Janie Torres thought she was getting help from her friendly neighborhood real estate agent. Instead, she lost her home -- becoming an apparent victim of a form of fraud spreading across California's Central Valley as the mortgage crisis deepens.
From phony foreclosure consultants who take thousands of dollars in illegal prepayments and then do nothing, to real estate agents offering complicated rescue schemes that take away people's homes, mortgage scammers are increasingly active, law enforcement and real estate officials say.
Schemes range from homeowners being defrauded by phony foreclosure "rescue" services -- Tulare County prosecutors have accused one woman of defrauding more than 200 people across the state -- to nationwide schemes, like one described in a federal indictment unveiled last month in Sacramento.
And while some alleged scammers are now facing criminal prosecution, it's likely many more cases have yet to surface, law enforcement officials say.
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"People should be very aware and on their alert against these foreclosure scam artists in the Central Valley," said California Attorney General Jerry Brown, whose office is investigating cases of suspected fraud with prosecutors in Tulare and Merced counties. "It's a serious problem."
Still, as falling home prices and unaffordable mortgages put more central San Joaquin Valley residents under the threat of foreclosure, the current level of complaints may be "just the tip of the iceberg," Brown added.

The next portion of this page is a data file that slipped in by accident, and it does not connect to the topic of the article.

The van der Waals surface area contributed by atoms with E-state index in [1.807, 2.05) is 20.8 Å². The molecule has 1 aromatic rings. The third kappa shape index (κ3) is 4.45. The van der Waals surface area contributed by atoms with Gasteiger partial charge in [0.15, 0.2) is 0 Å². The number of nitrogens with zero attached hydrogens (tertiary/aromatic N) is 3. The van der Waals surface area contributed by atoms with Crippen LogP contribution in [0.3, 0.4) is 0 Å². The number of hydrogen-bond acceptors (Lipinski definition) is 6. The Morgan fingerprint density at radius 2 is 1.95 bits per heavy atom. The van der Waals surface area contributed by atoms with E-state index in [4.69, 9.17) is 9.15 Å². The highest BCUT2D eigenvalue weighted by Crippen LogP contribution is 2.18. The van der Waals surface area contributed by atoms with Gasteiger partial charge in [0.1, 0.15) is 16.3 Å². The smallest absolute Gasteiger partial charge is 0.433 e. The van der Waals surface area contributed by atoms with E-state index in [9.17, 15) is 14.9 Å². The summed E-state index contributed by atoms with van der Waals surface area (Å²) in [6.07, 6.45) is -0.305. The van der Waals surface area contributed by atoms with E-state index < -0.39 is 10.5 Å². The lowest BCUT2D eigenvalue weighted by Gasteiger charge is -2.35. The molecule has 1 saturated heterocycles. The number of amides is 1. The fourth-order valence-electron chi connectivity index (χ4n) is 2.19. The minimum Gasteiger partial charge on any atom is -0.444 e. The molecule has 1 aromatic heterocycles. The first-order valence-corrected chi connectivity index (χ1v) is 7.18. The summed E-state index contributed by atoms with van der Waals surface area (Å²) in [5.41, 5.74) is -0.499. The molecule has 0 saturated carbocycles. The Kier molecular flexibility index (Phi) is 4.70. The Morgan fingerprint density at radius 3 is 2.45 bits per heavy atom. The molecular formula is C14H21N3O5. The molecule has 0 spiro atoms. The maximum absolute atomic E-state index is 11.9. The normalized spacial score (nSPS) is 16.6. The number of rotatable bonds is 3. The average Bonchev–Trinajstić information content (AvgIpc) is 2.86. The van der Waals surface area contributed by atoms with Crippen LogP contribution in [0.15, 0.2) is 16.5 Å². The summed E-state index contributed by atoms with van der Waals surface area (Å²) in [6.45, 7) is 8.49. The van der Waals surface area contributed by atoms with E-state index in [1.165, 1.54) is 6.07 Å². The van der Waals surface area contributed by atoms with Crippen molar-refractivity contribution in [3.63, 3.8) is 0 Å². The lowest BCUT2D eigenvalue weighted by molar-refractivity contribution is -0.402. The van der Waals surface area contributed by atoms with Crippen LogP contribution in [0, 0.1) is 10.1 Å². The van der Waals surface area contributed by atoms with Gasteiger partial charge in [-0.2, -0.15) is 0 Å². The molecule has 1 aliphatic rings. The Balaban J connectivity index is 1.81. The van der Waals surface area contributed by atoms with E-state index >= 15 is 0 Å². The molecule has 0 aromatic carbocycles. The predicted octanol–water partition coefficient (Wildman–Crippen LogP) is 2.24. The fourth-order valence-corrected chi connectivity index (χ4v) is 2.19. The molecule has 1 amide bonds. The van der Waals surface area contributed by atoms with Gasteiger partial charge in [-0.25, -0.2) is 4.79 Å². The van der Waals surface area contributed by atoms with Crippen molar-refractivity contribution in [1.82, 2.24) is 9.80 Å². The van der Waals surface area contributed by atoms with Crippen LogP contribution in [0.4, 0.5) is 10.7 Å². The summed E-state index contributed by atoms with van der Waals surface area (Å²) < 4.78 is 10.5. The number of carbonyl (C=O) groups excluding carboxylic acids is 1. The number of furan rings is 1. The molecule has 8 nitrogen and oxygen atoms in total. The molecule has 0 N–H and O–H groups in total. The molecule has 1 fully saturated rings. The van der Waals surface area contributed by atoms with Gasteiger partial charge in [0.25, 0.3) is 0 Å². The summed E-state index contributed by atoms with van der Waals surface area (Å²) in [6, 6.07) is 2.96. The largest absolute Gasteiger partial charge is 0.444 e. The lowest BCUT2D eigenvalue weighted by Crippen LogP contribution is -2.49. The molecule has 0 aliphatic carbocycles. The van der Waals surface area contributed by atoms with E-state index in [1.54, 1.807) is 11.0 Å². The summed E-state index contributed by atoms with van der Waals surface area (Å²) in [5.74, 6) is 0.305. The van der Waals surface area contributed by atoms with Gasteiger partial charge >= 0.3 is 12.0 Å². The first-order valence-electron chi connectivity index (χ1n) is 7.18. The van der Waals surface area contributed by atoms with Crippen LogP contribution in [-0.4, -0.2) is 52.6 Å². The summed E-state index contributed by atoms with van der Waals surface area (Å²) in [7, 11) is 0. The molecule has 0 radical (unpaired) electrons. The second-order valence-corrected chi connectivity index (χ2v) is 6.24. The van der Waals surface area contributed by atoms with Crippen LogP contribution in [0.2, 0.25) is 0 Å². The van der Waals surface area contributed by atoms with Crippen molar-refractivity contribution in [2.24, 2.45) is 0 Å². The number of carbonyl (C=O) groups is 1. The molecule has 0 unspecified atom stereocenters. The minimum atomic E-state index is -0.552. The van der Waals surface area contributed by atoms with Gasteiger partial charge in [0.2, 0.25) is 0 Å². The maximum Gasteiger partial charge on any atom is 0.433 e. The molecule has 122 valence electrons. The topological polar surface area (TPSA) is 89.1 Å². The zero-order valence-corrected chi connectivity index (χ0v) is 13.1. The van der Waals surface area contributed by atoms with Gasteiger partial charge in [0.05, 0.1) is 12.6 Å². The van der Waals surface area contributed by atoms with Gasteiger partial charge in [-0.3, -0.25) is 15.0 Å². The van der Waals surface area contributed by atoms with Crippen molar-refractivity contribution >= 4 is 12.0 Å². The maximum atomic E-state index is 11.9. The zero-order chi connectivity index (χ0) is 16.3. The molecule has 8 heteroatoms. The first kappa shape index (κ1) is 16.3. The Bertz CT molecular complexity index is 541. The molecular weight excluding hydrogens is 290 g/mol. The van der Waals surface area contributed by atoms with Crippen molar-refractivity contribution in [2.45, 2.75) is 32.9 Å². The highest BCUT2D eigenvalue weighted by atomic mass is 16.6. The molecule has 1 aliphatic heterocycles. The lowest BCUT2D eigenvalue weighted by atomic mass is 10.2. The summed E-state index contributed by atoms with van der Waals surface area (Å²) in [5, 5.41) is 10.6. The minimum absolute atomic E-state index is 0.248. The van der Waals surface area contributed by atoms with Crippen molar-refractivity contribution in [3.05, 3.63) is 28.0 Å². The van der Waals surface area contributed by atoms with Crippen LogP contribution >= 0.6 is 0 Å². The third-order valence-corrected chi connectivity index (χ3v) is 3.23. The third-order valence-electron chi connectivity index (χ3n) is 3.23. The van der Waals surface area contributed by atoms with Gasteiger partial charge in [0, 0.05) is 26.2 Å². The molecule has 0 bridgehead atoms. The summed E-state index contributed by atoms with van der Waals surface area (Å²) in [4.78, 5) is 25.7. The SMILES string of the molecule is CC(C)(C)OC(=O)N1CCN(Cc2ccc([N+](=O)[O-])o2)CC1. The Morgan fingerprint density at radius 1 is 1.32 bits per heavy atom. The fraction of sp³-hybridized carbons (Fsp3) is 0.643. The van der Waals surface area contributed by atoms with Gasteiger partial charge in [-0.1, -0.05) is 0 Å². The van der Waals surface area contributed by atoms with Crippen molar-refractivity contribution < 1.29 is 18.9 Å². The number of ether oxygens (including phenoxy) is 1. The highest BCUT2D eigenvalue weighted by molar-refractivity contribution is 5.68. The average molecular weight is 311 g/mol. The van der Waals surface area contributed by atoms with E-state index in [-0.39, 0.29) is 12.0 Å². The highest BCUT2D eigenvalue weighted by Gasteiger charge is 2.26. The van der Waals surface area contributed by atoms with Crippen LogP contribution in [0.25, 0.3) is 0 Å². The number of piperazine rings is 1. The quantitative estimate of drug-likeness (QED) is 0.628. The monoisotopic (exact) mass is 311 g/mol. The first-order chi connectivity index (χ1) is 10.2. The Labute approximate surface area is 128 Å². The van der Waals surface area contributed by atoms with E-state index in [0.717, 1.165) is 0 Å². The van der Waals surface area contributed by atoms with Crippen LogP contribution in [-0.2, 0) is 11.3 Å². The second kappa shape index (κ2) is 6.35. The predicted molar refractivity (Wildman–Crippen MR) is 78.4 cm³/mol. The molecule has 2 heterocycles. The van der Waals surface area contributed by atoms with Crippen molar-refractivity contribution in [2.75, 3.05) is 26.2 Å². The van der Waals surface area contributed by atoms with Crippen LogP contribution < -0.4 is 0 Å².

Don Gallian, assistant district attorney with the Tulare County District Attorney's Office, said foreclosure scammers seek out people in desperate straits, often elderly people or those who lack access to sound financial advice.
Unfortunately, he said, "people who are desperate often make decisions they should not make."
Torres, a 63-year-old homeowner in Armona, wishes she had made a different decision last year. That's when she and her husband went to a Hanford-based mortgage broker to ask for help finding a home-refinance loan to pay her husband's way to Mexico to care for his aging father.
But the papers they signed actually turned over ownership of their home of eight years to a woman Torres said she believes is the broker's girlfriend. Torres said she found out last month only after she found his business vacant and her phone calls unreturned.
"There's no telling how many people they took in like this, or how much money they made," said Torres, who planned to refer her case to the Kings County Sheriff's Department.
Torres' case, if it does rise to the level of fraud, is just one example of scams currently targeting homeowners, said Tom Pool, spokesman for the California Department of Real Estate.
Others include stripping equity. Pool said the practice became common when rising house prices allowed homeowners to pull money from their homes through refinancing loans.